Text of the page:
“It’s not uncommon for data about proprietary substances to exist in a spreadsheet in one lab professional’s desktop computer, but be unavailable to his or her colleagues,” he says. “Because they can’t accurately track their materials, firms end up wasting valuable time and money synthesizing entities that are in stock in the lab next door.”

“Technology clearly matters,” Mr. Hagey says. “Our experience, however, is that companies tend to think technology is a panacea that will solve all their ills. They implement technology solutions before they get  a range of other things right. The companies that do supply-chain management best view technology as an enabler. They get the segmentation right. They get the metrics right. They get the strategy right. Then they put the technology in place to correctly manage all these functions.”

The best companies manage their supply chain, their customers, and their products differently depending on the end-user, Mr. Hagey says.“That differential management function segments the customer base and manages each uniquely,” he says. “By doing that segmentation, a company can react much more specifically to a set of needs, and can get a better value proposition. And this tends to give the company a better cost position and better pricing.”

Many companies, he says, manage their different supply chains the same way. They ask all vendors to deliver on the same terms. They ask for all products to be stocked the same way at all locations. They have a consistent process.

“But that doesn’t account for each different channel — whether it isa physician office or a hospital or a pharmacy— those customers have different needs,” Mr.Hagey says. “Some drugs sell faster than others. Some have a higher value than others.”

Mr. MacGillivray says successful companies plan the technology aspects of their relationships before entering into any alliances.

“Technology is not the complete story, and it is important to have a coordinated approach to outsourcing that includes people, business processes, and metrics alongside technology in a fully integrated way,” Mr. MacGillivray says. “We have observed some cases where outsourcing relationships have been considerably more painful than needed because technology has not been adequately planned in advance.”

Mr. Westermann says improvements in technology are allowing the buyer and the seller to be more closely connected.

“An evolution to a more direct buy-sell relationship will continue to emerge,” Mr. Westermann says. “I’m not saying there is going to be revolution. The distributor model that exists in the pharmaceutical and medical/ surgical industries today isn’t going to vanish. As products become more specialized, there will need to be numerous strategies within the portfolio. And sellers are going to want to be able to learn more about their customers by examining their buying and selling supply-chain patterns.”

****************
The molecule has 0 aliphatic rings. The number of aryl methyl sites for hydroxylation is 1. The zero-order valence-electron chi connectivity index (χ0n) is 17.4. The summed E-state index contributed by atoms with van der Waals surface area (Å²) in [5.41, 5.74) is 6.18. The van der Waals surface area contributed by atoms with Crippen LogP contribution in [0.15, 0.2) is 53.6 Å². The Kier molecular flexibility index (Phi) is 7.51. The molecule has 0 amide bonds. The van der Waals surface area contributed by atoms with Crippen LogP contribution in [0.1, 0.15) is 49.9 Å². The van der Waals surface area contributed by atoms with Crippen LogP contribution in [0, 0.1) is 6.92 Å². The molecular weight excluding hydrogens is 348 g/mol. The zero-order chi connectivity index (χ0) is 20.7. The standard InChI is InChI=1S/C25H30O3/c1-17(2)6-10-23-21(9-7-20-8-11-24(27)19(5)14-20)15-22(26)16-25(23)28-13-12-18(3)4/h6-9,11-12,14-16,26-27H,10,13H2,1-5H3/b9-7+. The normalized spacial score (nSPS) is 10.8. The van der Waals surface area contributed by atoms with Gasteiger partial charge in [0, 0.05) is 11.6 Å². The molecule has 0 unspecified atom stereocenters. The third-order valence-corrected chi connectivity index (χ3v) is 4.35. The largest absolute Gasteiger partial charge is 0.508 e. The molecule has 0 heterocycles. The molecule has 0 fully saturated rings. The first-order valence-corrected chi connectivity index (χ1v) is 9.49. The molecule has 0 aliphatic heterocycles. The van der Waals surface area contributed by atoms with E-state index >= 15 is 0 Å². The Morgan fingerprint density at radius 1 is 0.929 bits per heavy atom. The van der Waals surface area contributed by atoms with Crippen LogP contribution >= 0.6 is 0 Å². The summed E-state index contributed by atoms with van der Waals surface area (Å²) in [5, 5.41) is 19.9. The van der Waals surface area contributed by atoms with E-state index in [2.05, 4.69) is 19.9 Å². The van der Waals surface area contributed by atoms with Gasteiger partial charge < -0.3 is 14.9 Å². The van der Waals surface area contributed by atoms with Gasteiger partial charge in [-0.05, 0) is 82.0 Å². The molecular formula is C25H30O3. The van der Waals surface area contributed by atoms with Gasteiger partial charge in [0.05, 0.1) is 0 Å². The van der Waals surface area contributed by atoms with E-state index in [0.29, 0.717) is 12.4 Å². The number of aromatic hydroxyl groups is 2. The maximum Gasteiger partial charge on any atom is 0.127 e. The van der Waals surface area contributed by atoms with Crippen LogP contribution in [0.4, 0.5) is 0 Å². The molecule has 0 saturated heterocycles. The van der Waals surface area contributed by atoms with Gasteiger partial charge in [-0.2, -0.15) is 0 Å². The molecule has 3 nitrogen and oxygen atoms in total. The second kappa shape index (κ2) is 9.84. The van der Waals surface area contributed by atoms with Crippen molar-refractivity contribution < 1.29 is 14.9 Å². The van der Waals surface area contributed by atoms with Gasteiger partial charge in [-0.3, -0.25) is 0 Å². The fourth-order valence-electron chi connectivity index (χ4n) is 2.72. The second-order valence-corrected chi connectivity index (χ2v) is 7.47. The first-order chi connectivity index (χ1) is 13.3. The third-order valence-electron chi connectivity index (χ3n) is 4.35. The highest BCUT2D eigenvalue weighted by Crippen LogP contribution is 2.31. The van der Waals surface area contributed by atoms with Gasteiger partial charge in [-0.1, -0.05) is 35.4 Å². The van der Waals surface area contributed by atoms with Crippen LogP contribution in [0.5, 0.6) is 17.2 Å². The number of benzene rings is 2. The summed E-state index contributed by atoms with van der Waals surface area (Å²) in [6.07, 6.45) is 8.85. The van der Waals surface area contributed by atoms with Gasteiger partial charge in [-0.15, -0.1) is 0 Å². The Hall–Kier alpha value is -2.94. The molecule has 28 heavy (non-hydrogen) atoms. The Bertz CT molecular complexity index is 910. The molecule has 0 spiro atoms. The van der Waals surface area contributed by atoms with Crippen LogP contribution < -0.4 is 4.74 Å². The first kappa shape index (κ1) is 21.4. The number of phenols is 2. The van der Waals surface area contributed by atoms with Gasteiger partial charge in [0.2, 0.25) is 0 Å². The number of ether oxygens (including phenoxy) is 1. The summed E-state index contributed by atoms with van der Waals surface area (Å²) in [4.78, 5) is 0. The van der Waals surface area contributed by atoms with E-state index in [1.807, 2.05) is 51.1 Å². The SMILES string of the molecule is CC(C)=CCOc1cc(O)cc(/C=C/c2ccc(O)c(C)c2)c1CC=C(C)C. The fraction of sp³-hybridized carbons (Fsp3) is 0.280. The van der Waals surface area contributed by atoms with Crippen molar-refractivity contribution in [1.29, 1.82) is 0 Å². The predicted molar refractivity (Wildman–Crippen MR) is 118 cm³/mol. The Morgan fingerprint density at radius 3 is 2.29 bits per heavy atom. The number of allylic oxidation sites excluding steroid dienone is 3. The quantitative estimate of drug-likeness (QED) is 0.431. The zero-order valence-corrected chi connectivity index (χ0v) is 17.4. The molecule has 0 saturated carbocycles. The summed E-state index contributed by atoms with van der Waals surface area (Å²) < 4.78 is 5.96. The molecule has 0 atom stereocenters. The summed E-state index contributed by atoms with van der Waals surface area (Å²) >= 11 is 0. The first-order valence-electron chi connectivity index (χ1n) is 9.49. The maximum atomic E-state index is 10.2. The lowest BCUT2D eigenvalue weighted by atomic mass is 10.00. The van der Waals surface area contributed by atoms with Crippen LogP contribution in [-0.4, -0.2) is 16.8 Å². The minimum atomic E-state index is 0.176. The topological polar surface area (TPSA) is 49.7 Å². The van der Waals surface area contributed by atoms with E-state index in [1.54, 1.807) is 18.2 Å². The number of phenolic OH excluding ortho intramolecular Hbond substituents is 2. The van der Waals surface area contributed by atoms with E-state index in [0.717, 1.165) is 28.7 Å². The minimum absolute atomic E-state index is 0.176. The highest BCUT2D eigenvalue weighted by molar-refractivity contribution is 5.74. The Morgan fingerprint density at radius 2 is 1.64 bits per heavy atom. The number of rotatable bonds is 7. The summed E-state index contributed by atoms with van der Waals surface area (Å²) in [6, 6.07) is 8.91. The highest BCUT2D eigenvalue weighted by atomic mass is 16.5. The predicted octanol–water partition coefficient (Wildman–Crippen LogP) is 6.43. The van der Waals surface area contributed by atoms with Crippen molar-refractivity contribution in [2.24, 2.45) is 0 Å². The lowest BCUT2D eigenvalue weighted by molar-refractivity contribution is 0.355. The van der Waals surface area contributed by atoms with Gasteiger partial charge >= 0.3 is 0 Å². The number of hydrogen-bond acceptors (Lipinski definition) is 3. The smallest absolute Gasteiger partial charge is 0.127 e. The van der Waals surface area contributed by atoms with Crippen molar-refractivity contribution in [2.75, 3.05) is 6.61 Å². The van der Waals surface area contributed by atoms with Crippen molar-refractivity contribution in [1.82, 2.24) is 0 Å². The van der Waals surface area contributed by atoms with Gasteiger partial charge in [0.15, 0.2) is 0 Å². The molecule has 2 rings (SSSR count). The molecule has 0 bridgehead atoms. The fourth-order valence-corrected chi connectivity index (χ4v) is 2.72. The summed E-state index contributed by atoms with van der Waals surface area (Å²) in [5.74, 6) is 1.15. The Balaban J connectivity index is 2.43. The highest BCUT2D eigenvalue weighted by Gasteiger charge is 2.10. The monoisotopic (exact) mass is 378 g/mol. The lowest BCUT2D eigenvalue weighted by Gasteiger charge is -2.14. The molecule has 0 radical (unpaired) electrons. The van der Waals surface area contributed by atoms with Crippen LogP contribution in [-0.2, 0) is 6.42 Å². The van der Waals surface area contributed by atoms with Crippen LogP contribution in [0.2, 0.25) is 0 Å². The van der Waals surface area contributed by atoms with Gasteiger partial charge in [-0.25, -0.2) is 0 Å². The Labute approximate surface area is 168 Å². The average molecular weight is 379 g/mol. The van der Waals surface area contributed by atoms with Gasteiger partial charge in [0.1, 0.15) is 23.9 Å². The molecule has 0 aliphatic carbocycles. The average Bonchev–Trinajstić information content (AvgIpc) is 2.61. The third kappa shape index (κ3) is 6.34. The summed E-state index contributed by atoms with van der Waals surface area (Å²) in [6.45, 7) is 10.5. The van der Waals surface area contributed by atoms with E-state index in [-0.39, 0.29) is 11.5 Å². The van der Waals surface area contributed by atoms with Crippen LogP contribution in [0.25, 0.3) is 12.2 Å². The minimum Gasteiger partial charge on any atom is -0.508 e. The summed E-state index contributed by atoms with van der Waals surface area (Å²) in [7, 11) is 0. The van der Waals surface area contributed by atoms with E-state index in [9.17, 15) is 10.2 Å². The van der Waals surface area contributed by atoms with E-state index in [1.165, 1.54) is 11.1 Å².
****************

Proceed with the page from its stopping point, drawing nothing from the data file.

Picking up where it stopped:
Sales in the pharmaceutical and healthcare products distribution business has more than tripled since 1991 — rising from $33.3 billion to $126.3 billion in 2001. In addition to traditional healthcare product distribution, wholesalers are acquiring and creating companies and/or subsidiaries that provide other related services to their suppliers and customers — serving the entire healthcare supply system. These services range from pharmacy automation to private label packaging and information systems. (The sales from these new businesses are not reflected above.)


The composite average of HDMA member distribution center sales was $689 million in 2001, with $5,481 of sales per square foot of warehouse space.


The median distribution center stocks nearly 22,000 items: about 51% are pharmaceuticals, 21% are nonprescription drugs, and the balance are health and beauty-care products, general merchandise, durable medical equipment, and home healthcare items. Stock turnover was 8 times for 2001.


In 2000, handling cost per invoice line was $2.70. In 2001, average order line extension was $110.61 (value of a line of merchandise).


Return on Net Worth: 6.71%

Gross Margin: 4.32%

Operating Expenses: 2.57%

Operating Profit Margin: 1.65%

Net Profit After Taxes: 0.72%

Source: The Healthcare Distribution Management Association (HDMA), Washington, D.C., is the trade association representing wholesalers/distributors and manufacturers of pharmaceutical and health-related products and information. HDMA’s active membership consists of about 72 companies operating 242 distribution centers throughout the Americas



Specialized products include biologics, and new ways to get the product to the patient will have to be considered as more and more of these types of products reach the market. According to the Pharmaceutical Research and Manufacturers of America, the research of biotech products has expanded greatly in recent years. Currently, there are 371 biotechnology medicines in various stages of development. By the end of the decade, biotech products could command about half of the $300 billion pharmaceutical industry, according to researchers at Kalorama Information.

Biologic products often are administered through injection or IV and have special handling requirements. These requirements undoubtedly will mandate that pharmaceutical companies adopt different distribution models to get these products to the patient in the appropriate fashion.